Making communities ready for a changing climate

Climate variability and climate change are already having an impact on the communities we work with and our efforts to improve access to safe water, sanitation and hygiene. WaterAid Research Officer Wen Hoe looks at how we are helping communities cope, and how we can use our experience to ensure they are resilient to long-term changes.


6 Jul 2015

In 2009, Cyclone Aila killed around 190 people in southwest Bangladesh and destroyed the homes and livelihoods of at least half a million people. It also had a devastating impact on access to safe water, sanitation and hygiene (WASH).

Cyclone Aila’s impact is a reminder that climate variability and climate change already affect our work. This December, governments will gather in Paris in the latest attempt to steer us away from catastrophic four-degree warming. Even if the negotiations are a success, the level of warming already ‘locked in’ will continue to worsen challenges for the WASH sector.

Climate change will mainly have an impact on communities through the medium of water; the WASH sector, therefore, must be at the forefront of adaptation. At WaterAid, we must ask ourselves: how can we use our experience of helping communities cope with climate variability to ensure they are also resilient to climate change?  

Building climate resilience in Bangladesh

After Cyclone Alia, WaterAid Bangladesh introduced several climate change approaches, including a participatory WASH vulnerability analysis (PWVA) programme. PWVA strengthens the capacity of local governments and communities to build integrated and multi-sectoral development plans for resilience:

  1. First, WaterAid supports the formation of Ward Development Management Committees (WDMCs), chaired by local authorities, and builds their capacity. This formalises the link between communities and local authorities, also known as Union Parishads (UPs).
  2. WDMCs conduct an analysis of WASH vulnerabilities led by community members.
  3. WDMCs prepare Ward Development Plans – action plans for adaptation to identified climate risks.
  4. The UP compiles the Ward Development Plans of their nine wards, and creates a comprehensive union-level assessment of vulnerability, or a Union Development Plan.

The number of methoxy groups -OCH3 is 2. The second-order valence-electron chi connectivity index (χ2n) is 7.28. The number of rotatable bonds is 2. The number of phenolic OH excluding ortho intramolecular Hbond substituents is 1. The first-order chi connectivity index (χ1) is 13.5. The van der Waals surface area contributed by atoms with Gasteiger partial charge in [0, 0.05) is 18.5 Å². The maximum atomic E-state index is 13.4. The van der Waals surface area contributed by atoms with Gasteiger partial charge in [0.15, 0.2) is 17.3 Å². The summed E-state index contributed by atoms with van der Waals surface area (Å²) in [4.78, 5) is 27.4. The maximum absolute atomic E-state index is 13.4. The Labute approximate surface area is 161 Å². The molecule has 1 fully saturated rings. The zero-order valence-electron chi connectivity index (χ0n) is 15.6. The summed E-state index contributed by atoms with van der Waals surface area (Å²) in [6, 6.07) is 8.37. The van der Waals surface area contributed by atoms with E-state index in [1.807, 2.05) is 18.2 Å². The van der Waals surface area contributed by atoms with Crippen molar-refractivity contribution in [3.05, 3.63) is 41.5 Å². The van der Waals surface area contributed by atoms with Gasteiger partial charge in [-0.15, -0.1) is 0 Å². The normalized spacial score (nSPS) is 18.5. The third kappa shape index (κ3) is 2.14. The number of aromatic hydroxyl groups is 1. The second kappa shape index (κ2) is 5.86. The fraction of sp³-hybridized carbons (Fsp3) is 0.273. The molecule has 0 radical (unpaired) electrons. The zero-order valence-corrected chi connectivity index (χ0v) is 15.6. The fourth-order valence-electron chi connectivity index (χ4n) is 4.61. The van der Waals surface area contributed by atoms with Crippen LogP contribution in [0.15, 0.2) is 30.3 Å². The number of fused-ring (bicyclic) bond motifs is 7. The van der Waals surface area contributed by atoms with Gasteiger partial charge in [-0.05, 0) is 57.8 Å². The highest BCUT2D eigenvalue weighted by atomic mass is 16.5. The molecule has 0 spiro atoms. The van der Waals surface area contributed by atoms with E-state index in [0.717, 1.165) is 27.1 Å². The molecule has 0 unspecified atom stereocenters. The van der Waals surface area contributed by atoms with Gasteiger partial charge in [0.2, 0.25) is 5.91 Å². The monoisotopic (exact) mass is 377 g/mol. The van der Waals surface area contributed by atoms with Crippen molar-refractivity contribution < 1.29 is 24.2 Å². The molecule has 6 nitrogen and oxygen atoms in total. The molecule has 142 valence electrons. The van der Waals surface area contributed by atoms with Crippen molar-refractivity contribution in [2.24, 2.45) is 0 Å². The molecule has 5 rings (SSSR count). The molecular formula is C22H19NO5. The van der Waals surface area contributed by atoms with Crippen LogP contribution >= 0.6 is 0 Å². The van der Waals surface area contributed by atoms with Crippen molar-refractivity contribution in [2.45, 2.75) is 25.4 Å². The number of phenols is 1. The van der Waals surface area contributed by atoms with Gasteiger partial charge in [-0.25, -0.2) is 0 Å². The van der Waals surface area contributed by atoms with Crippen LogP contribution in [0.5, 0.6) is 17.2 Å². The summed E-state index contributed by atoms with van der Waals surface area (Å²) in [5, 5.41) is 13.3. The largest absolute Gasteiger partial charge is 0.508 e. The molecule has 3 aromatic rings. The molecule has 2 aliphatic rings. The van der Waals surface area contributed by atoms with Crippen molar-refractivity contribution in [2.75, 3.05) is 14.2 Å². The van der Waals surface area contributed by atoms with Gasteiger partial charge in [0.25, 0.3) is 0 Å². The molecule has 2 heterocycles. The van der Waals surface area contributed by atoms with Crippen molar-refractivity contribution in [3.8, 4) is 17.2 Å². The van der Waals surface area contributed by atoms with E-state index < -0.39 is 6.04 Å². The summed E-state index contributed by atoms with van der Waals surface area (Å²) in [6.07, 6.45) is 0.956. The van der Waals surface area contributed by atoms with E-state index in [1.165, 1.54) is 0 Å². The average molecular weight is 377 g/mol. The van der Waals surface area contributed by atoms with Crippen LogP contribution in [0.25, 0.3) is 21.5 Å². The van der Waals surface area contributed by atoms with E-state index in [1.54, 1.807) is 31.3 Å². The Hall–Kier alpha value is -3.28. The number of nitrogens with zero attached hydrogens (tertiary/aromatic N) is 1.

5. The actions implemented are monitored with community participation.

Two Bangladeshi staff members standing in front of community members showing them a large sheet of paper with characters on.

Securing water resources in West Africa

WaterAid has introduced the Securing Water Resources Approach (SWRA) in Burkina Faso and Mali to strengthen community resilience against climate variability and climate change. SWRA supports communities to improve their management of water resources:

  1. The first step is to understand what the water-related threats are, including those posed by climate variability and climate change.
  2. Communities prioritise threats for ongoing monitoring. In Burkina Faso and Mali, communities focused on rainfall and groundwater levels.
  3. Local experts are trained to interpret the data.
  4. Risk information is shared at local and national levels, addressing crucial information gaps. Communities share this data with local governments, and water security learning groups are created to share it with national governments and meteorological offices.

By using this data and adjusting their activities accordingly, communities can enhance their resilience to climate change and variability. In Burkina Faso the data enabled people to, among other actions, plan which groundwater wells to use, request seeds that need less water and build sand dams.

A woman points at a graph on the floor using a stick as other women surround her to watch.

Delivering on climate change

SWRA and PWVA are critical starting points for WaterAid to strengthen integration of climate change into our policy and programme activities. We are well placed to work with both local governments and communities to strengthen their climate change adaptation capacities. Our work on the ground also enables us to share information with national, regional and local governments, and help fill gaps in WASH and climate change evidence.

We aim to scale up successful pilot programmes across the countries where we work, and will advocate for WASH to be included in national climate change policies and programmes. We will develop a portfolio of programme options that governments can use to secure climate funding.  

Our work on climate change will include both rural and urban vulnerability. Recognising the cross-cutting nature of climate change with many related development issues, we are also increasing our advocacy and research on WASH, climate change and health.

By using what we have already learned and achieved in helping communities increase their resilience to variations in climate, and building on this through ongoing shareable analysis, we will continue to enable people to develop resilience to climate change. To ensure everyone everywhere has access to safe water and sanitation by 2030, this sustainability is crucial.

Wen Hoe is Research Officer at WaterAid. She tweets as @wenhoe.